So far we have done all our Door County exploration on the peninsula, but there is an island off the tip of the peninsula that is part of Door County as well. On Wednesday we took the ferry there and spent the day exploring the island. It took me all that evening to download, edit and export the pictures we had taken, so today I can finally write about it.
We went on Mark’s Harley. The weather was beautiful and it only cost $15 to take a motorcycle on the ferry rather than $26 for a vehicle. The water was smooth as glass so Mark had no nausea. In fact, he spent the whole trip (half an hour) just watching everything before us.
By the time we got to the island, it was lunch time, so we stopped in at a cute restaurant called the Danish Mill. They also had a gift shop that had all sorts of Scandinavian things.
While we were eating lunch we studied the map we had of the tourist stops on the island. The first place I wanted to stop was at the Stavkirke. That’s an ancient Christian church structure found in Norway. Here is the information I gleaned from a pamphlet in the church:
…The island Stavkirke is patterned from this ancient style of church construction common in Norway during medieval times — at a time when paganism was giving way to Christianity — and is both a replica and a tribute to Washington Island’s Scandinavian heritage. This particular stavkirke is patterned after the Borgund, Norway, church built in 1150 A.D. Of the more than 1,000 old stave churches that once existed, some thirty-three now remain.
The term ‘Stav’ means pole or support, and there are 12 center staves, or masts, as well as heavy beamed, ship-like construction throughout the structure… Carvings and adornments blend both pagan and Christian symbols.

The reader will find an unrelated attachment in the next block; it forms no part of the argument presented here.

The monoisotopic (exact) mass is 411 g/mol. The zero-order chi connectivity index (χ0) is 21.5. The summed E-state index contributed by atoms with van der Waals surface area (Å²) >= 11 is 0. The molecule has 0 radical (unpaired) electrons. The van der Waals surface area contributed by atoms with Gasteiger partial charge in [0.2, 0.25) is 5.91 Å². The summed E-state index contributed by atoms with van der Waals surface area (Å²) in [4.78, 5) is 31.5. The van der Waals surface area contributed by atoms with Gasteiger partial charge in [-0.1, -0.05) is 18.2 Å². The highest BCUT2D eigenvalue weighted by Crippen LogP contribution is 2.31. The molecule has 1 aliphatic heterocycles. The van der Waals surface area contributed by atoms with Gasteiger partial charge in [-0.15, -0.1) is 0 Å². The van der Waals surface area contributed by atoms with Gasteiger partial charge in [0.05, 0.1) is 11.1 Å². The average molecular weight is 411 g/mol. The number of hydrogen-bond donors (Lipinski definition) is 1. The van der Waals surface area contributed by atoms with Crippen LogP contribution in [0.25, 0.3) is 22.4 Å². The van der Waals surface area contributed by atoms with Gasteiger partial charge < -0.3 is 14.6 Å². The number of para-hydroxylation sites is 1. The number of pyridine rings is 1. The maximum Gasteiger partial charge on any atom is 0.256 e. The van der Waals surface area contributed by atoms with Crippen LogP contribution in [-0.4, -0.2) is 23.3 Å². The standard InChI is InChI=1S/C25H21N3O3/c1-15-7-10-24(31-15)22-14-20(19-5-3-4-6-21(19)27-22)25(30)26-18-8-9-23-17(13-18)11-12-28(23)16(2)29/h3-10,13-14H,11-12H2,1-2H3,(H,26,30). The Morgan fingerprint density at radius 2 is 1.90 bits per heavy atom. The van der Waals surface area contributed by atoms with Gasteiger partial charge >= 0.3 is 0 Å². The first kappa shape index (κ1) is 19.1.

The words HAN ER OPPSTANDEN just above the altar table mean “He is standing above us” or “He is Risen”.
There is a Bible on the stand that was illustrated by Salvador Dali:
I had first heard about stavkirkes when I was in my early 20s and working for a woman named Mrs Stave. She and her husband went to Norway to see some of the stavkirkes because that was where his family name came from. I never thought I’d get to see one!
Our next stop was at a place called the Historic Dairy that was also supposed to be a lavender farm. There are at least two lavender farms on the island and we found out later that we went to the wrong one. The one we went to was kind of a disappointment, but we’ll try to see the other one next chance we have to go over.
Next on the agenda was to stop at a tower in the center of the island where you could climb up and see out across the island.
The final plan on the agenda was to go to the Maritime museum. I don’t know what I was expecting of a maritime museum, but this wasn’t it. We weren’t sure exactly which building it was in, but after an ice cream, we finally found it.
While we were at the museum, the weather looked like it was about to change so we decided to head back to the ferry. On our way, however, I saw something that I asked Mark to turn around and go back to. There is a place called Sievers that is a fiber arts school. They also sell things made by their instructors and students. This was my kind of place!
Mark finally dragged me out of there and we headed back to the ferry.
Now about Death’s Door. I believe the water we crossed from the peninsula to the island is called Death’s Door because there have been so many shipwrecks there. In fact you can take tours around the peninsula and see some of the shipwrecks. Door County actually got it’s name from Death’s Door according to the man at the maritime museum. The water was a little choppy on our way back, but we made it safely to the other shore.
Once we got to land we weren’t quite ready to go home yet.